Care about your students. Learn their names. You don’t know everything; don’t even pretend. Learn some good jokes. Pay attention to their progress. Socialize with their dogs; and give them treats out of your own hand. If you must set them back to repeat a class, allow it to be their idea and praise them for being prudent and clever dog trainers. Give everyone equal value. Allow everyone equal time on the floor. Don’t bullshit them. They come to you for instruction, so be honest. Don’t forget to get them signed up for the next session of classes early; they won’t take it as nagging or selling, but will feel that you honestly care about them. Leave your prejudices about certain breeds of dogs at home. Smile occasionally and laugh often. Always apologize for being stupid. Don’t try to fix everything at once; it’s okay to take the long view. Try to be clever about finding just the right thing to fix or help with. Remind your students from time to time that agility is just a game. Remind yourself from time to time that agility is just a game. Prepare for every class that you teach. Feel free to state objectives and offer handling advice and remedy; but remember ultimately that they come to get out on the floor working their dogs not to hear you lecture. Be humble about your own accomplishments; but ask your students for their brags every week. Be mindful that you know your students in a narrow context – they may contend with drama and tragedy in their own lives of which you are unaware. Always inquire about dogs and family members who have been ill or injured. Be a student of the game. Don’t express extreme political views to your students. Remember that they come to class to chat and socialize not to hear you lecture; so when you must address the class to take a teaching moment, interrupt politely, be brief, and let them get back to chatting and socializing. Be consistent in your training advice. Remember that teaching is a game of repetition. An adult must hear a thing 28 times before it finally sinks in. You have no choice but to be patient; tearing out your hair only loses you your hair. Never chastise a student angrily. You can make fun of a student in a jovial way, but only if you really did have fun with it and only if you are prepared to help your student with your training genius. Teach with games whenever possible. Follow current trends in the sport; collect course maps and study video. Don’t be afraid to cheer for your students and encourage them to cheer for each other. Introduce new students to your classes. Celebrate graduations. Give your students homework. Honor the accomplishments of your students’ dogs. Hang their ribbons in your training center. Give homework. Check to see who’s been doing their homework. Remember that new students often don’t know simple things or fundamental things. Feel free to teach when you are instructing. Remember that nobody absolutely nobody wants to use up class time listening to you brag about your past accomplishments. Be a mentor. Teach from a philosophical perspective. Use positive reward-based training methods. Teach your students to be clever dog trainers. Remember that they don’t learn much when being spoon fed. Problem solving is good. Welcome back students who have been away for awhile. Always start an exercise with the entertainment round in which your students can solve with their own handling choices; otherwise you won’t be so clear on what you need to teach. Don’t be catty in your conversation about people who are not present; it’s a small small world, and it’s not very attractive to the listener. You are responsible for your students’ dogs’ safety. Don’t allow any dog to be terrorized or attacked by another dog. Get rid of aggressive dogs from your program immediately. Always check the safety and repair of your equipment. Provide a clean and pleasant and safe training environment for your students. Remember that everyone wants and deserves basic respect. Always address or speak of other instructors in front of your students with fundamental respect. Keep in mind that some of your students are actually smarter than you and have more education. It might be possible that some of your students are a lot smarter than you and actually have less education. It doesn’t pay to be pompous. Be skillful with students who interrupt, or disrupt, or undermine. Get rid of aggressive handlers from your program immediately. Your other students deserve a safe place to play. It just doesn’t mean any more than it is. Have special events and socials with your students. Encourage a sense of community. When your students arrive for class be sure to say hi to their dogs too. Use your students as the good example when they are. Have a long range vision for your students. Track progress if you can. Keep in perspective that agility is a game we play with our dogs on the weekend in a park.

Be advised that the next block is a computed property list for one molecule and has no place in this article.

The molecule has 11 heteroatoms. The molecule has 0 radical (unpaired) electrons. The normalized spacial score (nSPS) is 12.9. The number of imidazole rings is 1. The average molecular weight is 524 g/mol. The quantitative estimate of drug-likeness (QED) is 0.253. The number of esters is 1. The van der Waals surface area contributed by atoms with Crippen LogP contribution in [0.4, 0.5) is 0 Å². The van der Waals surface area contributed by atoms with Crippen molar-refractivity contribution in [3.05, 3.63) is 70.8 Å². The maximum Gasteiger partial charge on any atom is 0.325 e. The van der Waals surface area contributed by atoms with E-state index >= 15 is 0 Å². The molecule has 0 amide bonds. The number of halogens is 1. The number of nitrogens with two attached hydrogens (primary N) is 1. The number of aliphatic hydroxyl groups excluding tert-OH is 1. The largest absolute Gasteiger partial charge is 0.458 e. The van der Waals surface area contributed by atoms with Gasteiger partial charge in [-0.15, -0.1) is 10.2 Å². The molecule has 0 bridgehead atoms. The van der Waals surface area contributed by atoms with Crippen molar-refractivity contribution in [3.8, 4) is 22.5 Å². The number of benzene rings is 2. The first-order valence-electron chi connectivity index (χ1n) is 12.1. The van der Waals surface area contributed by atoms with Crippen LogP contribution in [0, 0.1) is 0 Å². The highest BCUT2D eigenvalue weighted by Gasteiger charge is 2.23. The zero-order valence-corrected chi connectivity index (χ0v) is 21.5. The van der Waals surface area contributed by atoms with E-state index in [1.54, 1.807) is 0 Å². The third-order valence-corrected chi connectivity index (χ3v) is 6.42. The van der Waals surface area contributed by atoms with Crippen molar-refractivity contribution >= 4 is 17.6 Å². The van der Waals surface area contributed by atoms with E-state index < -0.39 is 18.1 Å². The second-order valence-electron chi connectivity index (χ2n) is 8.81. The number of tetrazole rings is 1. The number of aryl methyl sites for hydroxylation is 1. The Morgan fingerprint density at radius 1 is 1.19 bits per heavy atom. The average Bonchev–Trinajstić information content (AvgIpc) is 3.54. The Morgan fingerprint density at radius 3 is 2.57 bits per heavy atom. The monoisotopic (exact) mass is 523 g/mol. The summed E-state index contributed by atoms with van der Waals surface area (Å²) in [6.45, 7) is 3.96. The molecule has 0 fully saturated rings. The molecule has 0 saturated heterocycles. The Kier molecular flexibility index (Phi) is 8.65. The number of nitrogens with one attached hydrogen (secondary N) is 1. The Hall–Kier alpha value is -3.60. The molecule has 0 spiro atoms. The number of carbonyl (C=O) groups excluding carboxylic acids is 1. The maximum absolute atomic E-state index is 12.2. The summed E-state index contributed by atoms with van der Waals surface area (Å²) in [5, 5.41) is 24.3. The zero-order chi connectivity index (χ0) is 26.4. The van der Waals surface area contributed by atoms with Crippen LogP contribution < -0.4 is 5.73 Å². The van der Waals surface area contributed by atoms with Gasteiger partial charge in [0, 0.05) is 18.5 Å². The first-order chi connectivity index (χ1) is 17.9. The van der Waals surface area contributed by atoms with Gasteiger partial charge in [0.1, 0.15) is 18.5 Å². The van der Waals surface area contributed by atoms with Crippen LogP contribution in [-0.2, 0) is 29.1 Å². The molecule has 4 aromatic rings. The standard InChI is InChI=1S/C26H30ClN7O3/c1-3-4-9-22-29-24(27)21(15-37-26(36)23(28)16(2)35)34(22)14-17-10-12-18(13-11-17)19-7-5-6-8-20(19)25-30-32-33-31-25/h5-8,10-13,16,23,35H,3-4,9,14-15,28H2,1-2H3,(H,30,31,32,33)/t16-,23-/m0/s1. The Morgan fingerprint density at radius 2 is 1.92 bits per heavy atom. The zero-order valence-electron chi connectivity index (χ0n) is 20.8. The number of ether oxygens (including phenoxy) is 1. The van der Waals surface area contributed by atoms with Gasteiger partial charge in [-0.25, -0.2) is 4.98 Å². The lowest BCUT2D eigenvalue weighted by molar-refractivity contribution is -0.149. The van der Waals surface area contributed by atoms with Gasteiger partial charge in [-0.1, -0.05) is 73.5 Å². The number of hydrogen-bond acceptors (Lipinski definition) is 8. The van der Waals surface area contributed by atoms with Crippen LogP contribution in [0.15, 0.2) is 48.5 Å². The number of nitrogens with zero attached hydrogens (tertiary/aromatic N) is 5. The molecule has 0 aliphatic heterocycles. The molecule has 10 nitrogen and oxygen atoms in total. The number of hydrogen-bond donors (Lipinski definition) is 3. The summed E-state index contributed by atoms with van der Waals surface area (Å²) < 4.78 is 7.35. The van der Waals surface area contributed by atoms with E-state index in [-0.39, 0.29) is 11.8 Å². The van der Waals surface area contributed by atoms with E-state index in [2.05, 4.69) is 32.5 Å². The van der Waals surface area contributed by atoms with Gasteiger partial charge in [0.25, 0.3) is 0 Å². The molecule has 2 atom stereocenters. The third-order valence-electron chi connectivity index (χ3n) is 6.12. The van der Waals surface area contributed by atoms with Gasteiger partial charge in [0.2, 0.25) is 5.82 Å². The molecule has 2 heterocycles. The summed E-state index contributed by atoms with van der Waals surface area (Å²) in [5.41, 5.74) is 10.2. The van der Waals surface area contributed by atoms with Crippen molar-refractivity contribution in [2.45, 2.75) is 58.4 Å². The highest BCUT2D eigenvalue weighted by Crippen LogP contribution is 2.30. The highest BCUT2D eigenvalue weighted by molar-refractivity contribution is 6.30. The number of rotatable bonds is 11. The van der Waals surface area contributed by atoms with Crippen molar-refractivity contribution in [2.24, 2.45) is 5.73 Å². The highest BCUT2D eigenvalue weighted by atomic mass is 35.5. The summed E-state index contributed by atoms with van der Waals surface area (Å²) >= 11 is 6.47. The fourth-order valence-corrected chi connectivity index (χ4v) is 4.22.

Upwards and onward!

1 comment:

Merinda said...

Thank you for including my blog in your take-aways! I feel honored - because I really enjoy your blog! :)